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Renato Girolami, left, as Doctor Bartolo and Joshua Hopkins as Figaro in the COC’s The Barber of Seville.

Michael Cooper

Title
The Barber of Seville
Company
The Canadian Opera Company
Music
Gioachino Rossini
Director
Joan Font
Stars
Joshua Hopkins, Serena Malfi, Alek Shrader, Renato Girolami, Robert Gleadow
Venue
The Four Seasons Centre for the Performing Arts
City
Toronto

Consider the wingman. Tasked with helping his buddy navigate love's murky waters, he rarely gets a minute to consider his own romantic prospects. Just what would compel a man to such altruism?

In the Canadian Opera Company's new madcap rendition of Rossini's Barber of Seville, on now at Toronto's Four Seasons Centre, the answer is clear: lucre.

"The mere mention of this splendid, all-powerful metal causes a volcano to erupt in my brain," exclaims Figaro, the titular scheming Barber, after Count Almaviva offers him a handsome reward of gold to help him secure the hand of the lovely Rosina.

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Fistfuls of oversized bills play a prominent role in this new production from the Spanish theatre collective Els Comediants and their director Joan Font, who return to Toronto after 2011's popular Cinderella (La Cenerentola) at the COC. The new staging draws heavily on the commedia dell'arte for its costumes, its troupe of non-singing actors and its unending shenanigans. Physical comedy and sight gags abound: A comically tiny pink stand gets brought out in the knick of time for a guitar player to prop his foot on, and the bad guys all have shaved heads ringed with bright green or blue tufts, the better to recognize them from the cheap seats.

Canadian baritone Joshua Hopkins cuts a jaunty Figaro, wearing an asymmetrical pink floral vest with one painted-on eyebrow permanently cocked. He plays his solos for maximum laughs-out-loud, especially his entrance aria Largo al factotum, with its famous "Figaro, Figaro, Figaro," etc. (which, yes, you surely first heard sung by Woody Woodpecker or conducted by Bugs Bunny).

Like any good wingman though, he's upstaged in the comedy department by Alek Shrader's Count, who prances about the stage in all manner of disguises, dispensing bribes and other payments to win Rosina's heart and elude the snares of her mean old guardian, Doctor Bartolo, who also hopes to marry her (it's that kind of opera). Shrader uses his nimble tenor to great effect, demonstrating perfect comic timing with his trills and embellishments, particularly in the opening serenade. At one point, he emerges dressed as Rosina's music teacher, and his pirouetting at the keyboard of a massive hot-pink piano was worthy of Monty Python. For a moment, you could barely hear his droll singing over the crowd's cackles.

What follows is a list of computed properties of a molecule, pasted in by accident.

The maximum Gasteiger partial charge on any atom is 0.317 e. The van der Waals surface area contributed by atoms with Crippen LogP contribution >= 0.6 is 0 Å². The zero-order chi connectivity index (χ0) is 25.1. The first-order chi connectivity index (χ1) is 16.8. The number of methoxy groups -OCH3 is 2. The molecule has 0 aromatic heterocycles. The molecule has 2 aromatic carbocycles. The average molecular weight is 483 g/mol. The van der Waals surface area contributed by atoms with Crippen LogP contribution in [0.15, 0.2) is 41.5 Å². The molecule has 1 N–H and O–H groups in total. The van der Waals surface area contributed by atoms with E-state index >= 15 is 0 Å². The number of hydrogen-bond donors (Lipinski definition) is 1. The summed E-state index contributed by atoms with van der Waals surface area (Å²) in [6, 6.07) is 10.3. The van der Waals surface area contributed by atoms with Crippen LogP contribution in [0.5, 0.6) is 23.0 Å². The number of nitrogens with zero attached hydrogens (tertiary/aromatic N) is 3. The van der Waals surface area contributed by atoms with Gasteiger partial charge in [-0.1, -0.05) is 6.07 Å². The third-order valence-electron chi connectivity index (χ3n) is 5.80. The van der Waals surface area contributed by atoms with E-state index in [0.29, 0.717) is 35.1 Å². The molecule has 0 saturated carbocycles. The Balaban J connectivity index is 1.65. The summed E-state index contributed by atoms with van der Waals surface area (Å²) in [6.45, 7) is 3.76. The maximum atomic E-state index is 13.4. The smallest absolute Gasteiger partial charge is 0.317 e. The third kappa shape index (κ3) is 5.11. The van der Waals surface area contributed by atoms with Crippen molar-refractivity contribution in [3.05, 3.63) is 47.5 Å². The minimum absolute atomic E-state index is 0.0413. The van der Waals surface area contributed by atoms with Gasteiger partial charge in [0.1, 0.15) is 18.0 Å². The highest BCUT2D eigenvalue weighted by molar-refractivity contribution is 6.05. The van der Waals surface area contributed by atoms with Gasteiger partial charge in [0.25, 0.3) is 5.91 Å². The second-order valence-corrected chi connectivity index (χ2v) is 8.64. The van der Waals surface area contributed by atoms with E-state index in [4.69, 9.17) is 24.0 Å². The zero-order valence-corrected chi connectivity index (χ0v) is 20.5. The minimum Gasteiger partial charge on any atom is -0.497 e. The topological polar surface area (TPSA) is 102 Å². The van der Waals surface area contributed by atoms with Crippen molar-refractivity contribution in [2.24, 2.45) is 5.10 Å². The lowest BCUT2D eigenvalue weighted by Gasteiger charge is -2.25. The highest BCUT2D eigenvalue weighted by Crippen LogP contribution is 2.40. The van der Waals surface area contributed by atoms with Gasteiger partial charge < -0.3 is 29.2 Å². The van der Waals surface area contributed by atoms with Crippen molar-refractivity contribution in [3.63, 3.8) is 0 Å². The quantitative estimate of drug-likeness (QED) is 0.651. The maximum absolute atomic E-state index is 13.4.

That piano, along with a similarly oversized guitar in the first act, serves as the focal point for the colourful, off-kilter sets, which were inspired by Russian constructivism and cubism. At their best, they lend an absurdist unreality to the comic goings-on, although at times they come across as a little Spartan, especially in the opening scenes.

The Italian mezzo-soprano Serena Malfi brings a gorgeous, dark tone and impressive clarity to the part of Rosina, the object of the Count's affections. (With her darting eyes and mop of brunette curls, she also bears more than a passing resemblance to a young Cecilia Bartoli.) Malfi's Rosina is a cunning, spirited maiden, as adept as Figaro in the dark arts of ferrying love notes past the hawk-eyed Bartolo (one shudders at what a decent text-messaging plan would do to many opera buffa plots).

As Bartolo, the Italian baritone Renato Girolami excels at playing the clown who's never in on the joke, and Robert Gleadow brings his big strong bass-baritone to the role of Don Basilio, Bartolo's unscrupulous, easily bought-off henchman (with the exception of Figaro, most of the principal roles switch off cast members in the latter half of the five-week run). The young Scottish conductor Rory Macdonald, meanwhile, leads the COC Orchestra through a crisp rendition of Rossini's buoyant score.

With its intercepted love letters, wafer-thin disguises and, yes, actors hanging from chandeliers, The Barber of Seville is full of zany buffa delights. If certain elements – some seemingly underdecorated sets; the ambiguous focus on money, right up until a final gimmick I won't spoil – fail to fully cohere, that does little to dampen the fun.

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The Barber of Seville runs until May 22 (coc.ca).

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